So, they did a bunch of analyses on the soy beans. They found residues of glyphosate and one of the compounds it breaks down into in all the GM-soy, but not the conventional or organic (oddly enough, their graph doesn't have error bars...). Then, they did statistics on nutritional content and the authors highlight some of the differences (it's also worth nothing that they highlight measurements where the organic category had higher measurements, but not where GM/conventional had higher measurements). The authors then cluster the soy samples based on the results and find that the three different categories tend to group together.

Then the authors go on to reject the null-hypothesis of substantial equivalence. They highlight that their paper identified glyphosate residues in the crops at higher levels than had been hypothesized. They highlight the "toxicity" of Round-Up by citing Seralini (minus 200 points for citing Seralini).

My main comment, as I've mentioned in the past, is that substantial equivalence does not mean identical: "Substantial equivalence is often confused for identicality, however, the Food and Agricultural Organization of the United Nations states that substantial equivalence “is established by a demonstration that the characteristics assessed for the genetically modified organism, or the specific food product derived therefrom, are equivalent to the same characteristics of the conventional comparator. The levels and variation for characteristics in the genetically modified organism must be within the natural range of variation for those characteristics considered in the comparator and be based upon an appropriate analysis of data”" (emphasis has been added)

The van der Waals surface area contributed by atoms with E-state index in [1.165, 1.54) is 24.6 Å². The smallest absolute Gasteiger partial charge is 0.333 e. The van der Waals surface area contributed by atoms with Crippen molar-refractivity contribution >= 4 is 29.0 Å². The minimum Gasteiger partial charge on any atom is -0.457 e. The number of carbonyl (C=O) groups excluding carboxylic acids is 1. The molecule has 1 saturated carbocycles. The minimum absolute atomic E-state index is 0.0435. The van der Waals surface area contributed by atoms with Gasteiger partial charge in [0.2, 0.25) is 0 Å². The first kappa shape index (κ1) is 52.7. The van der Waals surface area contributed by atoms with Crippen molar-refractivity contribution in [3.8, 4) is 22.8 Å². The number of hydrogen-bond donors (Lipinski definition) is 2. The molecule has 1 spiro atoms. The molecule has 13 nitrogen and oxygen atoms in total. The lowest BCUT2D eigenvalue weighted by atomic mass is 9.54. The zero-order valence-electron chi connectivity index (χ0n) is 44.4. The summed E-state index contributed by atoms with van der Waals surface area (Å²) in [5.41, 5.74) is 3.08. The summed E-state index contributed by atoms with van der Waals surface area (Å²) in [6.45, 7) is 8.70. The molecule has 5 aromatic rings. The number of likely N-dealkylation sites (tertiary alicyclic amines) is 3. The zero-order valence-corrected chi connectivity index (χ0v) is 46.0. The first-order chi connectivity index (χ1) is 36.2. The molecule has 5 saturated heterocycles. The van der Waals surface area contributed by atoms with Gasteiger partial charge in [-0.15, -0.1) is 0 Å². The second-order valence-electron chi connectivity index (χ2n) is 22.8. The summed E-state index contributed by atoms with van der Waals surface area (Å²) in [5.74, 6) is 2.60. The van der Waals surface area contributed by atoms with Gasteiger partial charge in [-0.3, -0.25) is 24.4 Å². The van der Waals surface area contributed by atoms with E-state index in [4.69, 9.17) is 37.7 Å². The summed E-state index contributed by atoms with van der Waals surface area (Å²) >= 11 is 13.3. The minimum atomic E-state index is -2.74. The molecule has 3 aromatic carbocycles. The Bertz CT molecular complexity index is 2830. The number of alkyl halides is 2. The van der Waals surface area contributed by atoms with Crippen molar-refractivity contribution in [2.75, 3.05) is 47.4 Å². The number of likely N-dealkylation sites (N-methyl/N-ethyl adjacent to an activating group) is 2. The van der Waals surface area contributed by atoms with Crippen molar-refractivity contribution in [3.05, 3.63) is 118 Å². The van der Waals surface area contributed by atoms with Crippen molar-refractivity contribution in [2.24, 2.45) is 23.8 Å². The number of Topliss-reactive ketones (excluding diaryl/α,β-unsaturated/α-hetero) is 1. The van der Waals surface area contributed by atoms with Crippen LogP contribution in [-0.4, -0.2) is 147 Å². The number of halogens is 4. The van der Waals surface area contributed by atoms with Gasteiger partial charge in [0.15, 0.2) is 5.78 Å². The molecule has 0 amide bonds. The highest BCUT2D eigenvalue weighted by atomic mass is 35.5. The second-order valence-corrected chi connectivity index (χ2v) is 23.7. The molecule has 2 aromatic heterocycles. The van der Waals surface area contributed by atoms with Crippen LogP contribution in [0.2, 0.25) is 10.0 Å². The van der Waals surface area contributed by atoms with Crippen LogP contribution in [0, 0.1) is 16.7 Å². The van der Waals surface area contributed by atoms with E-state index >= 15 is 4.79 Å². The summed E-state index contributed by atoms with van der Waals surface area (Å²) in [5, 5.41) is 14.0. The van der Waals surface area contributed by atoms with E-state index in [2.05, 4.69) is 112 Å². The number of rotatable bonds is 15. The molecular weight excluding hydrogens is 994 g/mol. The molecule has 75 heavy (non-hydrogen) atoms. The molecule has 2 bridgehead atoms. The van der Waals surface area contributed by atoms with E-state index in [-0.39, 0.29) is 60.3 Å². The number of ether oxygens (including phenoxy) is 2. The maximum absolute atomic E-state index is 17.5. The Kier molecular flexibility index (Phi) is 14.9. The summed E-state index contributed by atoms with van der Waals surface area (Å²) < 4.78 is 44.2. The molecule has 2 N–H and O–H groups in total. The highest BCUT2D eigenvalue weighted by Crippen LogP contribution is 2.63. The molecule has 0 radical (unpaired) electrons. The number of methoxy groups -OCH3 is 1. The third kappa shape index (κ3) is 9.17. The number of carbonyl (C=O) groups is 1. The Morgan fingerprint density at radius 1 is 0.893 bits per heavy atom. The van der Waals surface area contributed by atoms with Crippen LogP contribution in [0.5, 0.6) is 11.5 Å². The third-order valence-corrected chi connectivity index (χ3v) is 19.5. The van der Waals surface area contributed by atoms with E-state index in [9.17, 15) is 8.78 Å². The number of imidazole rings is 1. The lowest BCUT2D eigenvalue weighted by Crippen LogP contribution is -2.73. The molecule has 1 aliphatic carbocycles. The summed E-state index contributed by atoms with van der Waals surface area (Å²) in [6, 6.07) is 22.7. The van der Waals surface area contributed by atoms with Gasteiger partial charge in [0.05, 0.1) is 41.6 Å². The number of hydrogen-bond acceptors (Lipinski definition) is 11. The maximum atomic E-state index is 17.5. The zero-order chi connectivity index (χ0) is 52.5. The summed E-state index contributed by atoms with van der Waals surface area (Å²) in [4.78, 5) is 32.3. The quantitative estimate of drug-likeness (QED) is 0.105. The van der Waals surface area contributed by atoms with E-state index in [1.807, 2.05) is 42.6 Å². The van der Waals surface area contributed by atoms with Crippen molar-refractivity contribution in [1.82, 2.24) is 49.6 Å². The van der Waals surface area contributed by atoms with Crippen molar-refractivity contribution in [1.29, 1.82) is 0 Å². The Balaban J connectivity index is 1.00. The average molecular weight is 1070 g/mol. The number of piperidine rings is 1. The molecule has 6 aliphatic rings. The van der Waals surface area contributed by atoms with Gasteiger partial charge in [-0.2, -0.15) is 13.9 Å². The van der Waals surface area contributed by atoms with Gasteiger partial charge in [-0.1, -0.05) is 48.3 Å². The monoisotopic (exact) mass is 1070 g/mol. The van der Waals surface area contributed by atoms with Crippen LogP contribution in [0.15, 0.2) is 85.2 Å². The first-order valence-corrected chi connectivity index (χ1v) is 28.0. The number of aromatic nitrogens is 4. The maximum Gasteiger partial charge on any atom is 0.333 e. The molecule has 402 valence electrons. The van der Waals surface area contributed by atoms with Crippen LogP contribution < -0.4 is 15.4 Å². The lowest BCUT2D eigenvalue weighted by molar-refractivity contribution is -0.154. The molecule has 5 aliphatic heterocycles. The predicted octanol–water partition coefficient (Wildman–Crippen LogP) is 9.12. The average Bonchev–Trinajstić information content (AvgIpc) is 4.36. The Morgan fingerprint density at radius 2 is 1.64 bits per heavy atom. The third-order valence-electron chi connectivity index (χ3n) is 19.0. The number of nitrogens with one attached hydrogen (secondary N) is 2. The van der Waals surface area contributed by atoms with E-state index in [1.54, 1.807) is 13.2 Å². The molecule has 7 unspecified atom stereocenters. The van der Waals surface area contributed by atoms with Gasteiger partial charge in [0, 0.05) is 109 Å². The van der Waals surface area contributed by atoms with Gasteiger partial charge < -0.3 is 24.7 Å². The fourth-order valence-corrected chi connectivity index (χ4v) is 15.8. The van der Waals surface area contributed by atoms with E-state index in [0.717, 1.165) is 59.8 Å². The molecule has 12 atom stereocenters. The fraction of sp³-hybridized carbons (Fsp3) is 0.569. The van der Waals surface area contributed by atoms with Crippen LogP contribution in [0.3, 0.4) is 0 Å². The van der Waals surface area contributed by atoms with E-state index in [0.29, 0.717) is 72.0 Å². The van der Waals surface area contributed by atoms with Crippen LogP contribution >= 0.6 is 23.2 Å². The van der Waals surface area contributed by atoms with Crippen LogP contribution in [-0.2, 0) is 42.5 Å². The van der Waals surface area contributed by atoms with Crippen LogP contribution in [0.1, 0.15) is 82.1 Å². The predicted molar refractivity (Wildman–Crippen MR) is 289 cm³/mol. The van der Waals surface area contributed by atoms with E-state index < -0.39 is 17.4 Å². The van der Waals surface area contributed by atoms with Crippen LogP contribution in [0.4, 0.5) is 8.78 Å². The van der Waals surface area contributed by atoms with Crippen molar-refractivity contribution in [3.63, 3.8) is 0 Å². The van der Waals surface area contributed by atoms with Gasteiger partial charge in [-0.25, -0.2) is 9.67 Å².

Also, the levels of glyphosate are provided and the authors point out that these are below the maximum permissible levels. So I'm not sure what their problemo is.

So, I searched for reviews of the paper and found one on GMOanswers, written by someone at Monsanto. They too, made the same criticism as me about the seeds: "When the authors collected the soybean varieties for this study, they separated them into the three groups — organic, conventional and GM. Unfortunately, each group contained different soybean varieties, with no overlap (with one exception) of varieties between the three groups, so each group was already inherently different from the others. Even the authors acknowledge that different varieties can have widely different seed composition. Therefore, concluding that any differences between the groups in this study were due to the way the soybeans were grown (organically or not), or the presence/absence of a glyphosate-tolerance gene in the GM varieties, is simply not possible. The three groups are expected to produce different results because they started out with different genetics."